by Molly Dunton, Earthworks
On Thursday, January 18th, the Federal Energy Regulatory Commission (FERC) held it’s monthly meeting at its sleek office building in Northeast DC. As FERC staff, industry reps, and members of the press filed in, the mood in the room was noticeably jubilant. Hushed conversations took place between first time attendees, who wondered out loud how these meetings work, while veteran staff debated who would win the weekend’s football games. At the top of the hour, a silence fell over the room as the Commissioners took their seats at a large round table. The livestream kicked on as the FERC Secretary opened the meeting by reading an excerpt from the Sunshine Act*:
“Members of the public are invited to observe, which includes attending, listening, and taking notes, but does not include participating in the meeting or addressing the Commission.”
Secretary Bose finished her attempt to outlaw public participation in the meeting, banged her gavel, and hurried on to the agenda, which included proposals to approve several permits and certificates for infrastructure projects our nation does not need. It was then, after being told that I was allowed to witness but not engage with matters directly harming people and places I care about, that I decided to stand up and actively participate in this public meeting.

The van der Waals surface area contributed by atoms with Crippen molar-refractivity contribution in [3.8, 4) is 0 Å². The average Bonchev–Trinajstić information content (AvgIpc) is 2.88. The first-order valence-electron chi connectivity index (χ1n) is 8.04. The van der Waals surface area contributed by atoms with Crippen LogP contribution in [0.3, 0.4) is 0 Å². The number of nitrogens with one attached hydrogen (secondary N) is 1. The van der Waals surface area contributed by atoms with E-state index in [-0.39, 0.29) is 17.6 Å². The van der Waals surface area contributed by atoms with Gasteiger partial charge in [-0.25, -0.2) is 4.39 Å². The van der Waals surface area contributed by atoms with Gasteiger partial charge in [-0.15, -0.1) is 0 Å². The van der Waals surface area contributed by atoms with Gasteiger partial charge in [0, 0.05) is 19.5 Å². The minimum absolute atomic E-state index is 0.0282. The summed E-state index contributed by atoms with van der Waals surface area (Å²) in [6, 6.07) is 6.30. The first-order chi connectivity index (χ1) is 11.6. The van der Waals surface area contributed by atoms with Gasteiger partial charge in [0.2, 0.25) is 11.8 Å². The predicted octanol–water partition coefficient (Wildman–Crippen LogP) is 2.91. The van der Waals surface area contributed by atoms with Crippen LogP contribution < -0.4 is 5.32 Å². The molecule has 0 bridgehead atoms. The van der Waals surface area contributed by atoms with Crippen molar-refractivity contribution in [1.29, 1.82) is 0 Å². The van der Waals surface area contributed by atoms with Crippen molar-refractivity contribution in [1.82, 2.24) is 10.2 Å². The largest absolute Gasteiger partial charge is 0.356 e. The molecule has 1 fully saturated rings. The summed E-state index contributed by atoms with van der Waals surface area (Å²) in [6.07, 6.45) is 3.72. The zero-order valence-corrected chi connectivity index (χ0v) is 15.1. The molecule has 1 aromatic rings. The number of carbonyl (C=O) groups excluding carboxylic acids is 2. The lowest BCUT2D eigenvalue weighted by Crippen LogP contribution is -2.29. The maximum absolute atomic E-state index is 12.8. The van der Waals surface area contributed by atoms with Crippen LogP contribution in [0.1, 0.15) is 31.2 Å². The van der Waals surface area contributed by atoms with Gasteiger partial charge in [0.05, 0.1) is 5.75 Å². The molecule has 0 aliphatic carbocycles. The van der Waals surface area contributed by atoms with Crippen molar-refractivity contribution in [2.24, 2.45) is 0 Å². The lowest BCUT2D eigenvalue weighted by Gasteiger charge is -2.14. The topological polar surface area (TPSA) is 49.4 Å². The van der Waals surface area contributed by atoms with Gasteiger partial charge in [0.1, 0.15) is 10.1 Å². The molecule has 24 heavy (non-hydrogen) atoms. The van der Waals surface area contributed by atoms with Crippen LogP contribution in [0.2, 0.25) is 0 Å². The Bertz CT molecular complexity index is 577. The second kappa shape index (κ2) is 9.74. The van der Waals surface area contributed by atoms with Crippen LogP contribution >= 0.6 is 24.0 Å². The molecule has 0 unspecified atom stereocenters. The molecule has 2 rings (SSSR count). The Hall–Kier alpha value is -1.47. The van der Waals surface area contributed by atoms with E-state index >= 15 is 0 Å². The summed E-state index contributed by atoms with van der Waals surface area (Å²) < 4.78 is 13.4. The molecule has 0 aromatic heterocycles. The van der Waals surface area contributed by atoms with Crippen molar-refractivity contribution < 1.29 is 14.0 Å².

My name is Molly Dunton and I live and work in DC, not far from FERC headquarters. I have the pleasure of working for the national environmental non-profit Earthworks, and I have the privilege of working with residents around the country that have been negatively impacted by extreme energy development. In other words, my job involves supporting communities that have been forsaken by FERC in the name of corporate profits. I may not live in a frontline or fenceline community, but I carry the voices of my partners on the the front lines with me into my work. My home is not currently threatened by one of FERC’s reckless project approvals, but when might it be? Regardless of how much or how little physical stake any of us has in a given project on FERC’s docket, this fight is personal.
FERC’s continued assault on American communities is not only unsustainable and financially unviable, its unjust. What’s worse, barring the public from participating in the proceedings that decide our collective fate has created a culture of invincibility at FERC. When the opportunity arose to attend the January FERC meeting with our partner Beyond Extreme Energy (BXE), I jumped at the chance to disrupt these opaque proceedings and challenge that notion of invincibility. That morning, I was a bit intimidated about entering a federal building knowing I would not be leaving on my own accord, but whatever apprehension I felt was quickly replaced by confidence and strength instilled in me by those that had gone before and others who showed up to support us.
BXE has been disrupting FERC meetings on a regular basis for years, and has perfected an almost formulaic approach: 1) know your message, 2) keep it short and sweet, and 3) disrupt early in the proceedings before Commissioners have a chance to rush through their docket and conclude. As mentioned earlier, as soon as I was told by the FERC Secretary that I and other members of the public would never be given the chance to speak or ask questions during these meetings, I knew it was my chance to stand up, reclaim that space, and speak my truth to their purported power. My statement, yelled above the chaos that erupted in the room, was as follows: